Whenever we produce a vowel sound, our voice muscles are immediately flexed into action. The particular vowel that is produced; the pitch on which it is produced; the volume at which it is produced; the speed at which the vowel may move through our range; the areas in our range (i.e., low, medium, high) where the vowel travels; and the intensity level of the emotion that is expressed—all determine how, and to what extent, the voice muscles are flexed. In my work, I have found five particular vowel sounds that flex the vocal muscles to an exceptional degree. I call these sounds “voice building vowels”; they are:
ah, as in the word father.
eh, as in the word set.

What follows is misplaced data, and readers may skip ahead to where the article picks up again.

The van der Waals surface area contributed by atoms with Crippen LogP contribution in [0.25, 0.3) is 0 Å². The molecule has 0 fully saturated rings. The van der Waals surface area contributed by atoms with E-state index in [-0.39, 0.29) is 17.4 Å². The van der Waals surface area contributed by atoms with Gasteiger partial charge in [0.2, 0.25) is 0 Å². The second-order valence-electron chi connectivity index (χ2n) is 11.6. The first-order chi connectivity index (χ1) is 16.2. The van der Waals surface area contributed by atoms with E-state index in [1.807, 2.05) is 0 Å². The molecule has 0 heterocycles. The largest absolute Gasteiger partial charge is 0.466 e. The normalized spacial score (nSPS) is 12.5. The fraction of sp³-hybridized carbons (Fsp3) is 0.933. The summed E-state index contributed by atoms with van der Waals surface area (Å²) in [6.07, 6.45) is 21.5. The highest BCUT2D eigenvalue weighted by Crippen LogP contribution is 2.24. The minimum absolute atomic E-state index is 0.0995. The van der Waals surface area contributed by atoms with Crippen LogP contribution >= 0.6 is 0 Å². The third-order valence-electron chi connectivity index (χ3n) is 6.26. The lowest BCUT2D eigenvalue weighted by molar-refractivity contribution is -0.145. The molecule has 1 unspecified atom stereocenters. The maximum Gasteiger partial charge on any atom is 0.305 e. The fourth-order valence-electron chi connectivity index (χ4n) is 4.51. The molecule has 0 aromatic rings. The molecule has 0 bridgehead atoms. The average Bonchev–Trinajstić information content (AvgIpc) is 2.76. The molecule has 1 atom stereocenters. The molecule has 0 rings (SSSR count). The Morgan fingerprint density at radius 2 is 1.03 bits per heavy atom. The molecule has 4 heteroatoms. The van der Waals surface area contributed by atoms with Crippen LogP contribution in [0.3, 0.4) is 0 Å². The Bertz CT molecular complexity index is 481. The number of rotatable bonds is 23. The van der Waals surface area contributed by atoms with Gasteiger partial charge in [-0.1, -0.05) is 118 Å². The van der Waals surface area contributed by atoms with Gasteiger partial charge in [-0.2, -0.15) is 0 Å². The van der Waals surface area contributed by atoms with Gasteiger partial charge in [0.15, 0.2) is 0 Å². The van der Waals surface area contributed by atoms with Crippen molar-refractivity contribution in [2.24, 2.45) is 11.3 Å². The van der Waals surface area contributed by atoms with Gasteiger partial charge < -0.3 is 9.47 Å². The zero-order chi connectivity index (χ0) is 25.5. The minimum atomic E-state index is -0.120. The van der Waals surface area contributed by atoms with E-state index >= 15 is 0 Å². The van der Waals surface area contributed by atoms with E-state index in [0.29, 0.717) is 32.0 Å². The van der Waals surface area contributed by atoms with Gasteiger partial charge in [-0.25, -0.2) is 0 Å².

ee, as in the word seed.
oh, as in the word ought.
oo, as in the word boot.
These sounds are five of the seven primary vowels of the Italian language. By following voice building principles, each of the five vowel sounds has a particular effect on the behavior of the vocal muscles. For example, when a singer produces a loud oo, the vowel sound has the immediate affect of depressing his larynx to some degree, as well as causing his soft palate to rise (as we shall see, the two movements are always interconnected). The voice building vowel sounds create five distinctive muscular patterns in the larynx and five different configurations in the pharynx, oral cavity, and soft palate. In total, they serve as the muscular framework from which all other vowel sounds are formed—they are, in other words, the muscular building blocks of your voice.
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